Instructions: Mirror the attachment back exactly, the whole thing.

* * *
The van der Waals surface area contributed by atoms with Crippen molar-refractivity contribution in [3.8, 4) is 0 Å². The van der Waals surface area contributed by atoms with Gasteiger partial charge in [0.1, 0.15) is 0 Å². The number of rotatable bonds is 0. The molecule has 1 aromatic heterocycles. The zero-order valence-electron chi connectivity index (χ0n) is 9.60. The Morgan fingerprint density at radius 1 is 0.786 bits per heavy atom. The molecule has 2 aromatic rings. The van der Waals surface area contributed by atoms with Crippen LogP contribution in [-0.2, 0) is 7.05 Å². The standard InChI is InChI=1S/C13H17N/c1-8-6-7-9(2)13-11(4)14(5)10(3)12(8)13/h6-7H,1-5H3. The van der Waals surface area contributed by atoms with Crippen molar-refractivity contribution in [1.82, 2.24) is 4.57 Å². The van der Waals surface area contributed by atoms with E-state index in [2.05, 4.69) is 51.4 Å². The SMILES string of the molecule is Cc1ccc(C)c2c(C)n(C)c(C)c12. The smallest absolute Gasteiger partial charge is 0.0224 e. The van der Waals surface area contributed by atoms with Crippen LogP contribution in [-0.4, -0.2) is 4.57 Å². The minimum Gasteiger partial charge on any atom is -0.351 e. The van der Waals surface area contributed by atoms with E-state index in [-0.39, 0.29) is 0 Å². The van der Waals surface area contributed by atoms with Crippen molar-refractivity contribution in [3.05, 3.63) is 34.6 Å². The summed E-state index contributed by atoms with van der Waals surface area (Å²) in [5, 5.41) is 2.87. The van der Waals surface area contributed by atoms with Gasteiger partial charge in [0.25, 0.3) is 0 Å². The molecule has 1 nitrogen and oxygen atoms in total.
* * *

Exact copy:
The van der Waals surface area contributed by atoms with Crippen molar-refractivity contribution in [3.8, 4) is 0 Å². The van der Waals surface area contributed by atoms with Gasteiger partial charge in [0.1, 0.15) is 0 Å². The number of rotatable bonds is 0. The molecule has 1 aromatic heterocycles. The zero-order valence-electron chi connectivity index (χ0n) is 9.60. The Morgan fingerprint density at radius 1 is 0.786 bits per heavy atom. The molecule has 2 aromatic rings. The van der Waals surface area contributed by atoms with Crippen LogP contribution in [-0.2, 0) is 7.05 Å². The standard InChI is InChI=1S/C13H17N/c1-8-6-7-9(2)13-11(4)14(5)10(3)12(8)13/h6-7H,1-5H3. The van der Waals surface area contributed by atoms with Crippen molar-refractivity contribution in [1.82, 2.24) is 4.57 Å². The van der Waals surface area contributed by atoms with E-state index in [2.05, 4.69) is 51.4 Å². The SMILES string of the molecule is Cc1ccc(C)c2c(C)n(C)c(C)c12. The smallest absolute Gasteiger partial charge is 0.0224 e. The van der Waals surface area contributed by atoms with Crippen LogP contribution in [-0.4, -0.2) is 4.57 Å². The minimum Gasteiger partial charge on any atom is -0.351 e. The van der Waals surface area contributed by atoms with E-state index in [-0.39, 0.29) is 0 Å². The van der Waals surface area contributed by atoms with Crippen molar-refractivity contribution in [3.05, 3.63) is 34.6 Å². The summed E-state index contributed by atoms with van der Waals surface area (Å²) in [5, 5.41) is 2.87. The van der Waals surface area contributed by atoms with Gasteiger partial charge in [0.25, 0.3) is 0 Å². The molecule has 1 nitrogen and oxygen atoms in total.